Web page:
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New Transitional Home for Mothers Opens in Rochester

Jordyn Haime

Governor Sununu cut the ribbon Wednesday for the opening of a new transitional home for mothers recovering from substance abuse.

The new facility in Rochester is named Abi's Place after Abi Lizotte, a young mother who died of substance abuse in December 2017.  She played a critical role in the opening of Hope on Haven Hill, a substance abuse treatment center for homeless women with children, also in Rochester. 

Abi’s Place is meant for women who have graduated from that intensive treatment plan, and still need a place to live.

Kerry Norton, operations and development director of Hope on Haven Hill, said this type of transitional housing was critical, as most mothers treated there are still homeless after their six- to 12-month treatment.

“We knew right off the bat within a couple months [of opening Hope on Haven Hill] that we needed that next level of care because, that’s not available,” Norton said.

Abi’s Place is the only one of its kind in the Seacoast. Norton says they already have eight women ready to move in, and a wait list.

Abi's mother, Tammi Lizotte, remembered her daughter in a speech.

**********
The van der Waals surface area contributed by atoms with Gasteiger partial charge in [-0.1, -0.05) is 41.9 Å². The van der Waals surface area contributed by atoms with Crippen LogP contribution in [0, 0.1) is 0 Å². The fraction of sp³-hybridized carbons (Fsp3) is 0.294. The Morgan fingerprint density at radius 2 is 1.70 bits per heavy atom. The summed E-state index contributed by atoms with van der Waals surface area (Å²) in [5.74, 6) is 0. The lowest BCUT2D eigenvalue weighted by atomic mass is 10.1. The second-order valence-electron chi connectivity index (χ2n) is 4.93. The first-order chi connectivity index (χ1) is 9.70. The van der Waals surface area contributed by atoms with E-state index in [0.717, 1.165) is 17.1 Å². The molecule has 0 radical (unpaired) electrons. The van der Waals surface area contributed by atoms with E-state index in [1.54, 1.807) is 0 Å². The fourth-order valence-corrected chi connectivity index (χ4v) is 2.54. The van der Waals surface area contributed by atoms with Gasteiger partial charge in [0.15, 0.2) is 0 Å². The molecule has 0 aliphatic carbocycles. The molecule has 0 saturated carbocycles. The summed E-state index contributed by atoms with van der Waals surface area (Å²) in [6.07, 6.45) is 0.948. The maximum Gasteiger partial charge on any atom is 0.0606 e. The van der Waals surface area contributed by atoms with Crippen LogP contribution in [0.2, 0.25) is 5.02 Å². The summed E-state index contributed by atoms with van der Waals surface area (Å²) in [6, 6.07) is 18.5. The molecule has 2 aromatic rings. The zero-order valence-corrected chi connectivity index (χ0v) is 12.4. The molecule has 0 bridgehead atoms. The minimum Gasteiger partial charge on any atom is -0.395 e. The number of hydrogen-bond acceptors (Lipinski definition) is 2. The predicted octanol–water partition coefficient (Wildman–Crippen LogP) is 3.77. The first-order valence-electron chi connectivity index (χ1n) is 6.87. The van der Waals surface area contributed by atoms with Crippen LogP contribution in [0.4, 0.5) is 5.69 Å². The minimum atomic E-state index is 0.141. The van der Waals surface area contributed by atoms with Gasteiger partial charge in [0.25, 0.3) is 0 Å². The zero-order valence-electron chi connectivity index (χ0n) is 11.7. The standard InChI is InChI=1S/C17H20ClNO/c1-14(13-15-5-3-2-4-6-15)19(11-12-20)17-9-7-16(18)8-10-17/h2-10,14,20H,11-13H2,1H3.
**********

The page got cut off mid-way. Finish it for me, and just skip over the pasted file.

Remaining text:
"Every time she fell, she got up, and she tried again, but it wasn't just for her and Parker,” Lizotte said through tears. “It was for all women and children with substance use disorder that she wanted them to have their place where they could learn to live a healthy lifestyle."

Tammi Lizotte stoo alongside Sununu in cutting the ribbon to symbolize the opening of the facility. He reiterated how important it was for lawmakers to hear from those working on the front lines of New Hampshire’s opioid crisis.

"It's really about the stakeholders, and the moms,  and the kids, and everyone who's gone through this, to tell us where is it working, where is it not working, and that's the only way we're going to make it better and ultimately get the system where it needs to be,” Sununu said.

Abi's Place will house eight women and their children, where they'll be able to stay until they can find a stable job and affordable housing, typically one to two years.

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